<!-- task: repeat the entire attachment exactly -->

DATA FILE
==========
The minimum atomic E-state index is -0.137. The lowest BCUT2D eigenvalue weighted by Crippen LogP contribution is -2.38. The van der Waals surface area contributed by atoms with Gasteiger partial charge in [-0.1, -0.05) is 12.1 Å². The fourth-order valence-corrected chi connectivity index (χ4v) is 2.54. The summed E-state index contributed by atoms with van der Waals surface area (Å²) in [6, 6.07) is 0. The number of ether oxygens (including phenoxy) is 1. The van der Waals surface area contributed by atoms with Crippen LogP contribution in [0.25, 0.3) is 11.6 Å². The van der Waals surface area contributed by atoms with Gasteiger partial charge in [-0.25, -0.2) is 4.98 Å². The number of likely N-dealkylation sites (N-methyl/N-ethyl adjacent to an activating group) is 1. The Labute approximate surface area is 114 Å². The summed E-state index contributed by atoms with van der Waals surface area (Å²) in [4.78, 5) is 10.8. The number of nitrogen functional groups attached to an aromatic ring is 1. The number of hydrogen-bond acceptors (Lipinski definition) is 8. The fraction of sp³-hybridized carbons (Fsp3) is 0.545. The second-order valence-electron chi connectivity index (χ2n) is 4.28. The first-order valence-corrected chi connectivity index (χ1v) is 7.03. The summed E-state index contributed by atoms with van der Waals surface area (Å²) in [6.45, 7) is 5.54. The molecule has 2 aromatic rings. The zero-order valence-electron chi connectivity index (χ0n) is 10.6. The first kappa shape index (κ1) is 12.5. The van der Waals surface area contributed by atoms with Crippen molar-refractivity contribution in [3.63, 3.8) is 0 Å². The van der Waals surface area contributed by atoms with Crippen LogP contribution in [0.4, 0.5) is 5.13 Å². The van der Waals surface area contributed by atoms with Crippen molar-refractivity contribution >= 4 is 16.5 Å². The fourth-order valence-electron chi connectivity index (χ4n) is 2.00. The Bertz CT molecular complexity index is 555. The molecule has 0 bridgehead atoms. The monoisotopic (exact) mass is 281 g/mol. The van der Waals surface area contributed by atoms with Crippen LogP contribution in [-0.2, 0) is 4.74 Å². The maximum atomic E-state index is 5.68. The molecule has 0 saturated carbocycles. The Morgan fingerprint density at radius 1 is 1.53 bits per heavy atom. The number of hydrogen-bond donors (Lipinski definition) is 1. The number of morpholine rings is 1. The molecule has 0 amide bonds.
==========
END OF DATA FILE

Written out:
The minimum atomic E-state index is -0.137. The lowest BCUT2D eigenvalue weighted by Crippen LogP contribution is -2.38. The van der Waals surface area contributed by atoms with Gasteiger partial charge in [-0.1, -0.05) is 12.1 Å². The fourth-order valence-corrected chi connectivity index (χ4v) is 2.54. The summed E-state index contributed by atoms with van der Waals surface area (Å²) in [6, 6.07) is 0. The number of ether oxygens (including phenoxy) is 1. The van der Waals surface area contributed by atoms with Crippen LogP contribution in [0.25, 0.3) is 11.6 Å². The van der Waals surface area contributed by atoms with Gasteiger partial charge in [-0.25, -0.2) is 4.98 Å². The number of likely N-dealkylation sites (N-methyl/N-ethyl adjacent to an activating group) is 1. The Labute approximate surface area is 114 Å². The summed E-state index contributed by atoms with van der Waals surface area (Å²) in [4.78, 5) is 10.8. The number of nitrogen functional groups attached to an aromatic ring is 1. The number of hydrogen-bond acceptors (Lipinski definition) is 8. The fraction of sp³-hybridized carbons (Fsp3) is 0.545. The second-order valence-electron chi connectivity index (χ2n) is 4.28. The first-order valence-corrected chi connectivity index (χ1v) is 7.03. The summed E-state index contributed by atoms with van der Waals surface area (Å²) in [6.45, 7) is 5.54. The molecule has 2 aromatic rings. The zero-order valence-electron chi connectivity index (χ0n) is 10.6. The first kappa shape index (κ1) is 12.5. The van der Waals surface area contributed by atoms with Crippen molar-refractivity contribution in [3.63, 3.8) is 0 Å². The van der Waals surface area contributed by atoms with Crippen LogP contribution in [0.4, 0.5) is 5.13 Å². The van der Waals surface area contributed by atoms with Crippen molar-refractivity contribution >= 4 is 16.5 Å². The fourth-order valence-electron chi connectivity index (χ4n) is 2.00. The Bertz CT molecular complexity index is 555. The molecule has 0 bridgehead atoms. The monoisotopic (exact) mass is 281 g/mol. The van der Waals surface area contributed by atoms with Crippen LogP contribution in [-0.2, 0) is 4.74 Å². The maximum atomic E-state index is 5.68. The molecule has 0 saturated carbocycles. The Morgan fingerprint density at radius 1 is 1.53 bits per heavy atom. The number of hydrogen-bond donors (Lipinski definition) is 1. The number of morpholine rings is 1. The molecule has 0 amide bonds.